I’m in Berlin, about to catch a flight to Stockholm and then on to Gallivare. I spoke with Kris yesterday to catch up on goings-on since the Muonio race on Sunday. Monday morning he got out for three hours skating, and felt that his position on his skis was much improved from the day before. He’s always been very sensitive to subtle changes in his base of support, and making some lacing adjustments to his new boots seemed to help things.
Directly after training on Monday the team packed up and hit the road for Gallivare. While Kris has been feeling very good and had good energy throughout, he did feel some fatigue during Monday’s ski. Given the long training/travel day Monday he decided to take Tuesday off. It was his first day off since arriving in Europe, and his roommate during week 1, Torin, came down with a cold. It’s safe to assume that everybody who travels by air is exposed to unfamiliar pathogens. Successfully maintaining good health is a matter of combined intelligence and fortune. With the added knowledge that he had definitely been living in the same space as a virus for the past week, the day off was a judicious application of intelligence!
Tomorrow, Thursday, Kris will do some light intensity in preparation for Saturday’s race. I’ll arrive this evening, so I should have a first-hand account of how things are going. Expectations for the weekend are conservative. We’re definitely looking for a more positive race than in Muonio, but realistically it won’t be a knock-out performance. I’ll be satisfied with a top-30 and very pleased with a top-20. The big question that remains unanswered is whether Kris’s work on his skating technique in the past year has given him a more competitive gearbox. Two years ago he was a bit better in skating than classic (although that appeared to be largely circumstantial). Last year he was clearly better and more comfortable in classic. He’s worked on his skating and made some subtle but fundamental changes. He’s felt very good in training, and has looked excellent in his training efforts in Whistler and Lake Placid. But that’s on rollerskis, and as he’s found, snow can be a little bit different.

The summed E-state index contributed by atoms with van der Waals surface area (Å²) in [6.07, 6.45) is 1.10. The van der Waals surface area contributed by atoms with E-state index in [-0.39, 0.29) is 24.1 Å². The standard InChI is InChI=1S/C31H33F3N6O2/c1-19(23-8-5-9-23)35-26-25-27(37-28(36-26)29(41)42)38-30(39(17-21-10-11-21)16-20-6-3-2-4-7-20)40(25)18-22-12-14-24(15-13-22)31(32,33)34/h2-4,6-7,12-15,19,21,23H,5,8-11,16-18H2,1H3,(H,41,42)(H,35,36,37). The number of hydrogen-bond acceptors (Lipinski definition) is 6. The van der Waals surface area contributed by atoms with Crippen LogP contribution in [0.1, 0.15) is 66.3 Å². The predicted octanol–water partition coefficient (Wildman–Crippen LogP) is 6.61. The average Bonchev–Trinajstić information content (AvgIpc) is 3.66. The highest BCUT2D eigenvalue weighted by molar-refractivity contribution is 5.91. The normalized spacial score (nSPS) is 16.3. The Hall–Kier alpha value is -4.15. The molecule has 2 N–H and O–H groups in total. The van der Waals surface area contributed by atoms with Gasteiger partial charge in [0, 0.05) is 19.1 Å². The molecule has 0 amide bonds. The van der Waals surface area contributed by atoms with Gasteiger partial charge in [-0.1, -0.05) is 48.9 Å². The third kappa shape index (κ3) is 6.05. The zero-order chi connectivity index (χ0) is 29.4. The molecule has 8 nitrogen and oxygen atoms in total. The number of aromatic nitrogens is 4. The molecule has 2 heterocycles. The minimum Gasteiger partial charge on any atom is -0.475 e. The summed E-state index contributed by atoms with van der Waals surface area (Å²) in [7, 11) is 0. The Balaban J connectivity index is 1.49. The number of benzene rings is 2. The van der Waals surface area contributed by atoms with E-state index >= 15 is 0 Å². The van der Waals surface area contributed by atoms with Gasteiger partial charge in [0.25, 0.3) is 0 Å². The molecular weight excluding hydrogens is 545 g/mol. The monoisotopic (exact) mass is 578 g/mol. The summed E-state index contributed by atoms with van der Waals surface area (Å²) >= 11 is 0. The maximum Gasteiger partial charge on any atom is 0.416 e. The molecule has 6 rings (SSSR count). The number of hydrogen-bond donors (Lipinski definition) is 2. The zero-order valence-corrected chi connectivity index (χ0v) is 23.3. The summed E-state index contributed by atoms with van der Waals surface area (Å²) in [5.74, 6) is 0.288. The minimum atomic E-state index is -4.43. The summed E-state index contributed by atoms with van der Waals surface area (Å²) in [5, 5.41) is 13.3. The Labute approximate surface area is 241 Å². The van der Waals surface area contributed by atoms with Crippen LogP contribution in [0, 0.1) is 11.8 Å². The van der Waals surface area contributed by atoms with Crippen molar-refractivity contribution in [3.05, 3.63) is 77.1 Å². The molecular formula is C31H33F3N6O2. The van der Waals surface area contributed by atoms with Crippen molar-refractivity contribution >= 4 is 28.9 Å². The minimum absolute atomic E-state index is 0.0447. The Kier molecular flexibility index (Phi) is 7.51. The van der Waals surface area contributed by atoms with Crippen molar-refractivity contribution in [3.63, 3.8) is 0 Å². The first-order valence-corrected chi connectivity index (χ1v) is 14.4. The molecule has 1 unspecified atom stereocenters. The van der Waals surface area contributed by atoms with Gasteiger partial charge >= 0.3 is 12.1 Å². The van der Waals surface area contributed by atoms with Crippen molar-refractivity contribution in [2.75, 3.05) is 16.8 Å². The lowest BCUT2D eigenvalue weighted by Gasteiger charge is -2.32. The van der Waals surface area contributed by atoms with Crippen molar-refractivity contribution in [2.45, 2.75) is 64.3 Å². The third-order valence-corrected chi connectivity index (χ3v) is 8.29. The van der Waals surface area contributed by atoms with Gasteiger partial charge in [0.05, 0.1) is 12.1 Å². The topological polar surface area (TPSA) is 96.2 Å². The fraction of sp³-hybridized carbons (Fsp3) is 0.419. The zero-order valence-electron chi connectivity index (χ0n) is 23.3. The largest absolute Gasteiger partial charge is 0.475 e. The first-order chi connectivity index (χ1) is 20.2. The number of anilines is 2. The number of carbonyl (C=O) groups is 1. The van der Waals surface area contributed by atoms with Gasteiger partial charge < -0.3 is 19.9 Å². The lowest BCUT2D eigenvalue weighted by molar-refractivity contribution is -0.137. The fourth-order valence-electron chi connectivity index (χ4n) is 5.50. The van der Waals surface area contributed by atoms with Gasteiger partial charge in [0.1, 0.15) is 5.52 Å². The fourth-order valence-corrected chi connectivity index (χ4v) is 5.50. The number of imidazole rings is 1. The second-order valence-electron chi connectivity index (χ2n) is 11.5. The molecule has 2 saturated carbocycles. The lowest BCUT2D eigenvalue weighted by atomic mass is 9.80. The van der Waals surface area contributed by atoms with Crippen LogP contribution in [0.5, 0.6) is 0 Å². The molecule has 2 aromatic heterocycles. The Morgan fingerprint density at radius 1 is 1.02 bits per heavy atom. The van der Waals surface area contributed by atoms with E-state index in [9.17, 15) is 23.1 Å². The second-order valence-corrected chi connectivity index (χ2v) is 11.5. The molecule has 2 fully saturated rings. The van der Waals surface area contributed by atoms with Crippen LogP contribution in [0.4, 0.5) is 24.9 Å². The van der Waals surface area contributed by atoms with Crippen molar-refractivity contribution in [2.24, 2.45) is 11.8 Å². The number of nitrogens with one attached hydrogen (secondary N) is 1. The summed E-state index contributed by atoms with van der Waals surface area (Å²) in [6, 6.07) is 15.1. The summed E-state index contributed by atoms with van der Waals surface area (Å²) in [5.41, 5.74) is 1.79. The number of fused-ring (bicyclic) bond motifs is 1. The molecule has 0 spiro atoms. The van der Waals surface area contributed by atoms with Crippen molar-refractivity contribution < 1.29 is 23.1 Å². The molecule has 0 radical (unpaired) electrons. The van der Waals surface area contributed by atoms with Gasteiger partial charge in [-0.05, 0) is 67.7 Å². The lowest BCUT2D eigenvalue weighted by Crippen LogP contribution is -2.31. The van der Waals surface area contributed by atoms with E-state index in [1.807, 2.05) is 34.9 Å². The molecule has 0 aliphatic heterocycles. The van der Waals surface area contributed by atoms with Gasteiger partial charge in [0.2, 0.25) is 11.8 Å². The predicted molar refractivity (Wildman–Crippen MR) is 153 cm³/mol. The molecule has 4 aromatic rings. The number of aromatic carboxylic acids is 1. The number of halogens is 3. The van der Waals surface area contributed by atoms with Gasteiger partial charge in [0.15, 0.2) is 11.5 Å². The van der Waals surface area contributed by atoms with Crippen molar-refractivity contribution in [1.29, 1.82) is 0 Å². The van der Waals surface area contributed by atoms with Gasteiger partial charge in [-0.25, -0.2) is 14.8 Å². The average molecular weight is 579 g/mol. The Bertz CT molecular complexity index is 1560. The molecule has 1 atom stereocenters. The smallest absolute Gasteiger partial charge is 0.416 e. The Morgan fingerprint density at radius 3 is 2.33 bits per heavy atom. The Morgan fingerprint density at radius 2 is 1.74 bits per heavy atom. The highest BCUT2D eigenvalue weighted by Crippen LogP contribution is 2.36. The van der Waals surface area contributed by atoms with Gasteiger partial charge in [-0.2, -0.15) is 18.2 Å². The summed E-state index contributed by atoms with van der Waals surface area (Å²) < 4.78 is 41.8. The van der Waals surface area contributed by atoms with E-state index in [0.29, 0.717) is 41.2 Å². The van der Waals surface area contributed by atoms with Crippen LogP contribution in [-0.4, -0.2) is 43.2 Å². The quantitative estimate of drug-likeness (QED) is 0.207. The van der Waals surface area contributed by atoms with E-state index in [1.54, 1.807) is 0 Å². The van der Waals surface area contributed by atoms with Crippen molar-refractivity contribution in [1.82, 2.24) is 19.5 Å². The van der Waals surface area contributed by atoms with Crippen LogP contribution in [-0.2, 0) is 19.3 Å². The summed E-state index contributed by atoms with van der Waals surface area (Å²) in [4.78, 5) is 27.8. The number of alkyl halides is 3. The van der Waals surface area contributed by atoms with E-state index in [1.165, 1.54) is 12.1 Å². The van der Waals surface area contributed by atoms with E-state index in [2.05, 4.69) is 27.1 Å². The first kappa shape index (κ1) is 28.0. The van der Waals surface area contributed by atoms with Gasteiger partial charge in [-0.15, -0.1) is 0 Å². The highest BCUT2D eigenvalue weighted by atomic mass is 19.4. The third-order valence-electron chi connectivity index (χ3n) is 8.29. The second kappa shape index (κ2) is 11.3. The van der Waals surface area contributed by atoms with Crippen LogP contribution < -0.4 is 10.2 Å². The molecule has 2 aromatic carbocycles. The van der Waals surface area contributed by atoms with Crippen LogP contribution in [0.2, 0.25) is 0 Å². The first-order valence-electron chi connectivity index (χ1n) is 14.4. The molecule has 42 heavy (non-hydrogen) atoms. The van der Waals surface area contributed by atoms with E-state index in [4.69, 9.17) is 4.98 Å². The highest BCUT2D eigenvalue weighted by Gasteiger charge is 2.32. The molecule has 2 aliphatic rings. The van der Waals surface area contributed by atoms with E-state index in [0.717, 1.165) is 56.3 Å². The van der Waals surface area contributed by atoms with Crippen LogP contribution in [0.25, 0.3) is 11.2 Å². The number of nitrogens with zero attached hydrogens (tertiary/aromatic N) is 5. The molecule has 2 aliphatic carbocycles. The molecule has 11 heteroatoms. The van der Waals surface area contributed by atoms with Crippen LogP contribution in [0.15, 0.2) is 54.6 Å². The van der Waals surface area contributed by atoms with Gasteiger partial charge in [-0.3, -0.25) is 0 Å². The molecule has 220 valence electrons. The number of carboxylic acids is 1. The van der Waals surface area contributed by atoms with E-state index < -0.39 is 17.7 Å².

In the past several years Kris hasn’t spent any time on snow in the off-season. He’s never felt that he required a long break-in period at the start of the season. But the break-in period is there nonetheless. It’ll last a little longer, and fade completely over the next two weeks. So far we haven’t seen an indication that it would be worthwhile to sacrifice training quality and continuity for off-season snow time. But that question is open for consideration at the start of every training year.
The plan for the weekend includes the 15K skate on Saturday and the relay on Sunday. We’ve planned to keep the racing load low and to focus on single-race weekends through period one while we work with the new race preparation methods that Kris has been using this season. The Sunday relay event wasn’t part of Kris’s personal plan for the period, but it’s a team event and Kris is a member of a team. The rest of the team is here to race as well, though the first sprint won’t be until Kuusamo. Kris will fill-out the team with Andy, Torin and Chris, and will probably do the anchor leg and take it as a relatively easy tempo ski. At least that was the plan prior to Torin getting sick….